Yep, the oil threads come and go, and 1 N* in 10,000 burns some oil. My '02 runs on Pennzoil 5W-30 Platinum synthetic and uses 1 quart every 3,500 miles.


Same here, my 95 Eldo only "uses" a 1/2 qt in 4000 miles.

dwight.j.carter
12-18-07, 09:09 PM
Here comes the fire-starter.
How much is "some oil"? Put a pencil to the $$$ difference between oil changes!
Buildup of what on the rings? Carbon? There is a well documented procedure to remedy carbon buildup on Northstar piston rings. The procedure is effective, inexpensive, and fun.

And how do you make the leap from oil recommendation for a ("old design") V8 Northstar to oil recommendation for a "modern" VVT V6?

How does this convoluted logic survive the current digital information age?

[SOAPBOX MODE = OFF]

what I mean is by using synthetic they get less caked. The VVT is very simillar to the newer RWD Northstar minus a couple cylinders. I would think they use a simillar ring setup because my brother's burns some oil now and again. Mine only starts to burn when the oil gets dirty. So with that being said if you are burning some oil perhaps you should change your oil more often. I go by the sensor for the most part but I also visually inspect my oil condition and if it looks dirty I change it. Mine is looking dirty now as a matter of fact and the sensor is only to 50% but mine is getting changed this weekend. And I am using Mobil 1 from now on.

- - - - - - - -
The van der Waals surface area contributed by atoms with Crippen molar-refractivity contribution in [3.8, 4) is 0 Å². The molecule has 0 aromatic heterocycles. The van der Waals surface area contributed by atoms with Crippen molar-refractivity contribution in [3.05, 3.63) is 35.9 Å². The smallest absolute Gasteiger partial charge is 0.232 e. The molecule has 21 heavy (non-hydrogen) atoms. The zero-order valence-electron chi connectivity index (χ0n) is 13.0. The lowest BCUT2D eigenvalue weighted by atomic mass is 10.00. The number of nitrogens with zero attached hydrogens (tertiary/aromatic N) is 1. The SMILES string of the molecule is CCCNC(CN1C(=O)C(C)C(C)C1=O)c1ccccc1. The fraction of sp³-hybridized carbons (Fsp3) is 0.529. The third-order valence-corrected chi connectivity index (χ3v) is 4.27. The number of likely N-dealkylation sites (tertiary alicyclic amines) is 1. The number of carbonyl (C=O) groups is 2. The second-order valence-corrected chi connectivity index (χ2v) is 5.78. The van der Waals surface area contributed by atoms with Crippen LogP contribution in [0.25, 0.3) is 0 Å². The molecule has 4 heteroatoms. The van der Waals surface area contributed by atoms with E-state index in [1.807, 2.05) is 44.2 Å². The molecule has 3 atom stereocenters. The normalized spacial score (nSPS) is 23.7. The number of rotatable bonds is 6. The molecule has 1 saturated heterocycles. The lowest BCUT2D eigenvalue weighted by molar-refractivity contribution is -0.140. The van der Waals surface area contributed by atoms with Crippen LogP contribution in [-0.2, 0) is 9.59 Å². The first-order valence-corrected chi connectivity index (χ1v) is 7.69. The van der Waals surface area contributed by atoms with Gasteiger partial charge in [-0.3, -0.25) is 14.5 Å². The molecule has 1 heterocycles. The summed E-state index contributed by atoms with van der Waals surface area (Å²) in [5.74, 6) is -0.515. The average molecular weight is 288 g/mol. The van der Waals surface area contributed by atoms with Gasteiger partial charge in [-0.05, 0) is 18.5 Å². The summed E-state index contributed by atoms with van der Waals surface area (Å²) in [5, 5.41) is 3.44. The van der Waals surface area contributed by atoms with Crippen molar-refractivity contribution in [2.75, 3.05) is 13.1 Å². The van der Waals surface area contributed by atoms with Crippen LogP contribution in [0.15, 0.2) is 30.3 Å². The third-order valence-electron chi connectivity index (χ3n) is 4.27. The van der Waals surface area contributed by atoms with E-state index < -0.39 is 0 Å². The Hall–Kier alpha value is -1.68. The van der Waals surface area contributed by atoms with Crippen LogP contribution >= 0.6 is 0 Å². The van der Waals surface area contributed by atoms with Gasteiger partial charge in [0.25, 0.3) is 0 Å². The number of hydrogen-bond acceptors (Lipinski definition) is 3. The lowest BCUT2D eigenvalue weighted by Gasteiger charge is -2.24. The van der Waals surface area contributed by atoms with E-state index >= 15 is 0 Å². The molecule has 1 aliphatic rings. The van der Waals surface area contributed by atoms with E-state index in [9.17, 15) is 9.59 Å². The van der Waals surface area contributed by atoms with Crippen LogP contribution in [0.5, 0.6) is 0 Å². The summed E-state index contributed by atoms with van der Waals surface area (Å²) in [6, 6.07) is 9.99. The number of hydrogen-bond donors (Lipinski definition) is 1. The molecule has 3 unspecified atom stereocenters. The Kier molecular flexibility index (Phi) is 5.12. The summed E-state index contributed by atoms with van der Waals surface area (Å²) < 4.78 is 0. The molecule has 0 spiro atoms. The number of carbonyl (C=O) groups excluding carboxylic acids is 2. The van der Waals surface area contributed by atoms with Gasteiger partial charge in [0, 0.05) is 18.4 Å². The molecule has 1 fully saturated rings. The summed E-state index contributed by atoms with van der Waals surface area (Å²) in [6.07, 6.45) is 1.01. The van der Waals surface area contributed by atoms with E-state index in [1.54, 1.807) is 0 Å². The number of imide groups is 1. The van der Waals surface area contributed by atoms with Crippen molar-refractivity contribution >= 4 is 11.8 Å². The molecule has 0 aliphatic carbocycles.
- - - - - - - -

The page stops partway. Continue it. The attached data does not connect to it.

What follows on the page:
Ranger
12-18-07, 09:18 PM
Dirty oil does not cause the engine to burn more oil.

Just because the oil "looks" dirty is no reason to change it. It will look dirty again shortly after a change. That is what it is supposed to do.

Submariner409
12-18-07, 11:05 PM
Damn good thing most people in here never look at the oil in a big Kenworth or Peterbilt after 500 miles............or a Cummins twin turbo V-12 575hp workboat engine. 15W-40 tar.

Good lube oil is supposed to "look" dirty, otherwise the nasties are caked onto your engine guts. "Detergent" oil, remember ???

........and as far as consumption goes, it makes not one whit of difference if the engine is VVT, OHC, DOHC, OHV, flathead, F-head, rotary, V, flat, whatever......consumption is tied to mechanical fit and finish, maybe a little to cold weather oil dilution by gasoline, perhaps a bit more due to age/mileage, and of course to the abuse the engine gets (abuse, not hard use). One engine off the assembly line may use a quart every 1,000-1,500 miles, and the very next one will go 4,000.